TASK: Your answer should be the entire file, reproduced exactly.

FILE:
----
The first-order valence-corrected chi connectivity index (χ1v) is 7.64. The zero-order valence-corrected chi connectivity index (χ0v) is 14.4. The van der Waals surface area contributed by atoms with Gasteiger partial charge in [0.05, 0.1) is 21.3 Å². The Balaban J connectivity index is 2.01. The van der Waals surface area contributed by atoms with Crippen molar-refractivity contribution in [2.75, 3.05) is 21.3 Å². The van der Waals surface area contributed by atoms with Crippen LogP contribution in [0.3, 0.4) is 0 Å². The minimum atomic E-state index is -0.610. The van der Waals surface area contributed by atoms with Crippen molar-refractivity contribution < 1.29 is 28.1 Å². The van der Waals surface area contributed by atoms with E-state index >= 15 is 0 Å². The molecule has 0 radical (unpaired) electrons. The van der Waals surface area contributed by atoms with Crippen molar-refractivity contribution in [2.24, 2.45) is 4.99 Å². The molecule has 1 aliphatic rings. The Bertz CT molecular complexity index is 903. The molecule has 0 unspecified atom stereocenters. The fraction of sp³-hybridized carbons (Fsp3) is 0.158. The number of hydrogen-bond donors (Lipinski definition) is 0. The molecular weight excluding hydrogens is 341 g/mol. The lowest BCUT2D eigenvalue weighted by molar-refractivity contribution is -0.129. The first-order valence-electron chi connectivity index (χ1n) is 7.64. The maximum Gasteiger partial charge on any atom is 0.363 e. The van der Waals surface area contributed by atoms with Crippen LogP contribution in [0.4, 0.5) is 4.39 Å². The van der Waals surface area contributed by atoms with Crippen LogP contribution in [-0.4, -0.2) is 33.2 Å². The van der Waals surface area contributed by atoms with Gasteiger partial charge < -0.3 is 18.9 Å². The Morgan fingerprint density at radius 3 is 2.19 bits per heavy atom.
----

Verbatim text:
The first-order valence-corrected chi connectivity index (χ1v) is 7.64. The zero-order valence-corrected chi connectivity index (χ0v) is 14.4. The van der Waals surface area contributed by atoms with Gasteiger partial charge in [0.05, 0.1) is 21.3 Å². The Balaban J connectivity index is 2.01. The van der Waals surface area contributed by atoms with Crippen molar-refractivity contribution in [2.75, 3.05) is 21.3 Å². The van der Waals surface area contributed by atoms with Crippen LogP contribution in [0.3, 0.4) is 0 Å². The minimum atomic E-state index is -0.610. The van der Waals surface area contributed by atoms with Crippen molar-refractivity contribution < 1.29 is 28.1 Å². The van der Waals surface area contributed by atoms with E-state index >= 15 is 0 Å². The molecule has 0 radical (unpaired) electrons. The van der Waals surface area contributed by atoms with Crippen molar-refractivity contribution in [2.24, 2.45) is 4.99 Å². The molecule has 1 aliphatic rings. The Bertz CT molecular complexity index is 903. The molecule has 0 unspecified atom stereocenters. The fraction of sp³-hybridized carbons (Fsp3) is 0.158. The number of hydrogen-bond donors (Lipinski definition) is 0. The molecular weight excluding hydrogens is 341 g/mol. The lowest BCUT2D eigenvalue weighted by molar-refractivity contribution is -0.129. The first-order valence-electron chi connectivity index (χ1n) is 7.64. The maximum Gasteiger partial charge on any atom is 0.363 e. The van der Waals surface area contributed by atoms with Crippen LogP contribution in [0.4, 0.5) is 4.39 Å². The van der Waals surface area contributed by atoms with Crippen LogP contribution in [-0.4, -0.2) is 33.2 Å². The van der Waals surface area contributed by atoms with Gasteiger partial charge < -0.3 is 18.9 Å². The Morgan fingerprint density at radius 3 is 2.19 bits per heavy atom.